Having a consensual relationship with an employee or an outside client is considered a no-no for chief executives at many businesses. Not disclosing it to the board — especially in today’s era of emphasis on executive integrity and zero tolerance for misbehavior — can be worse, as REI chief executive Jerry Stritzke has learned.
Outdoor apparel and gear retailer REI said Tuesday that Stritzke had resigned and would leave the co-op March 15 after a board investigation found that the relationship between him and “the leader of another organization in the outdoor industry” had not been disclosed.
Although the inquiry found that no financial misconduct resulted from the relationship, “the facts led to a perceived conflict of interest,” board chairman Steve Hooper wrote in a letter to employees, “which he should have disclosed under the REI conflict of interest policy, which requires every REI executive to model the highest standard of conduct.”
Stritzke’s resignation comes about seven months after Intel chief executive Brian Krzanich stepped down for violating a “non-fraternization” policy by having a consensual relationship with another employee. The CEOs of two other tech firms, Rambus and Texas Instruments, also departed last summer after unspecified conduct issues that either “fell short of the company’s standards” or violated the code of conduct via personal behavior inconsistent with “our ethics and core values.” In December, the chief executive of electronic component supplier Kemet departed following an investigation of “a consensual personal relationship” the company said was inconsistent with its policies.
Whatever the reason for the departure, employment lawyers say boards of directors at many companies are quicker to act in an era of increased media coverage about CEO transgressions, #MeToo misconduct that increases scrutiny of even consensual relationships and more demands on boards to hold chief executives accountable for risky behavior.
“Companies are expecting candor, and they’re expecting the highest degree of transparency from CEOs,” said Julie Moore, an employment lawyer whose firm, Employment Practices Group, investigates workplace misbehavior. “The boards I am dealing with are expecting C-suite executives to be beyond reproach, where they weren’t before. After 27 years of being an attorney, I’m seeing the threshold has dropped down very low" in terms of what boards will allow.
Some evidence appears to show an uptick in how much boards are cracking down on executives’ conduct violations. A study by the PwC consulting arm Strategy& in 2017 found that although the number of chief executives kicked out for ethical lapses is small (just 18 among the world’s 2,500 largest public companies in 2016), they grew from 3.9 percent of all CEO handoffs between 2007 and 2011 to 5.3 percent from 2012 to 2016, a 36 percent increase.
That doesn’t necessarily suggest that CEOs are becoming less ethical; instead, factors such as a more suspicious public and a proliferation of media mean there is “a smaller margin of error for all parties involved,” the authors wrote.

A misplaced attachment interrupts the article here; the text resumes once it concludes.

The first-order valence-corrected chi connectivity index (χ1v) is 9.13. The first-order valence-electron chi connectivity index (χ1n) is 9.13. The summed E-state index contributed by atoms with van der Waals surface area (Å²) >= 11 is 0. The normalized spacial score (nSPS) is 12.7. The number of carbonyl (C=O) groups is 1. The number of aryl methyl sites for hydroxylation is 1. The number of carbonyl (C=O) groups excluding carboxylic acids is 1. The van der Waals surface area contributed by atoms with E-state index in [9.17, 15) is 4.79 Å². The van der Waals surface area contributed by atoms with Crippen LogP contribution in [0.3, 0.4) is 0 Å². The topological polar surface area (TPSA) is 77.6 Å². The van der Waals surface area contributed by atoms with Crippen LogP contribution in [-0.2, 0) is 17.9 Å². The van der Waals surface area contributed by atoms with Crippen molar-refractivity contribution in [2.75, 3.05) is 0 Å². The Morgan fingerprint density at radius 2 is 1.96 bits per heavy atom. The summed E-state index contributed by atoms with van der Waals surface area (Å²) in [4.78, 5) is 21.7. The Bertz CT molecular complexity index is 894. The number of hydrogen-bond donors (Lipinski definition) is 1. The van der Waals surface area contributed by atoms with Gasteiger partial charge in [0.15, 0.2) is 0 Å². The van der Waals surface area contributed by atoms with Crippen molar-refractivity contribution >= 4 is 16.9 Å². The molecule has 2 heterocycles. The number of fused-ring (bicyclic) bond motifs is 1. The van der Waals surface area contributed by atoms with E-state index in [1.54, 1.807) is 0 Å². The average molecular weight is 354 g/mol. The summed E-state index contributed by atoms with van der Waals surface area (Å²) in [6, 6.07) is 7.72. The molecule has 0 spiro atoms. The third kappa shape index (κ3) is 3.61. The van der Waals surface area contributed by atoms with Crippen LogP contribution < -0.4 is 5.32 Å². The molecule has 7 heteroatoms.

The percentage might be even higher if it included 2017 and 2018, when the #MeToo movement seemed to speed how quickly companies made decisions about executive departures, even if harassment wasn’t involved.
“The board doesn’t want to be on national TV,” Moore said. “They’re very worried about the media and the perception from media. They’re recognizing that the landscape in 2019 is virtually zero tolerance.”
The REI case adds another complex wrinkle to the dilemma of workplace relationships in that it involved the leader of another organization that the company’s statement referred to as a “partner.”
“The board of directors and I have had a series of tough conversations about my decision to keep private a personal and consensual relationship with the leader of another organization in the outdoor industry," Stritzke wrote in a letter to employees. He added: “I should have told the board because my actions created a perceived conflict of interest to the co-op. Looking back, I recognize I should have been transparent. REI expects high standards from its leaders.”
In a statement, REI praised Stritzke’s performance as chief executive but said “errors of judgment were made, and Jerry and the board agree that it is time for a new leader to take the co-op forward.” A spokeswoman declined to comment further than the media statement and letters from Stritzke and Hooper.
Amy Bess, an employment lawyer with Vedder Price in Washington, said “the similarity between the conflict of interest problem here and a personal romantic relationship between a CEO and employees is the need to disclose — that was his biggest problem." Although she noted that she had not seen REI’s policy, “my guess is, like most if not all conflict of interest policies, it requires disclosure if you have a relationship with another party or individual that could reflect even an appearance of impropriety, if not an actual one.”
More recently, some companies have even gone so far as to create a “love contract” for employees to sign about their consensual relationships at work, said Valerie Hoffman, an employment lawyer with Seyfarth Shaw.
“Essentially this is a document in which the couple acknowledges they are in a consensual relationship and that they will notify the employer if and when the relationship ends,” Hoffman wrote in an email following the Intel CEO’s departure.
In a message sent Tuesday, she said public company boards of directors today “have an extraordinarily low tolerance for bad or noncompliant behavior by CEOs, even CEOs who are otherwise very successful. There has been a sea change in this in the last 18 months.”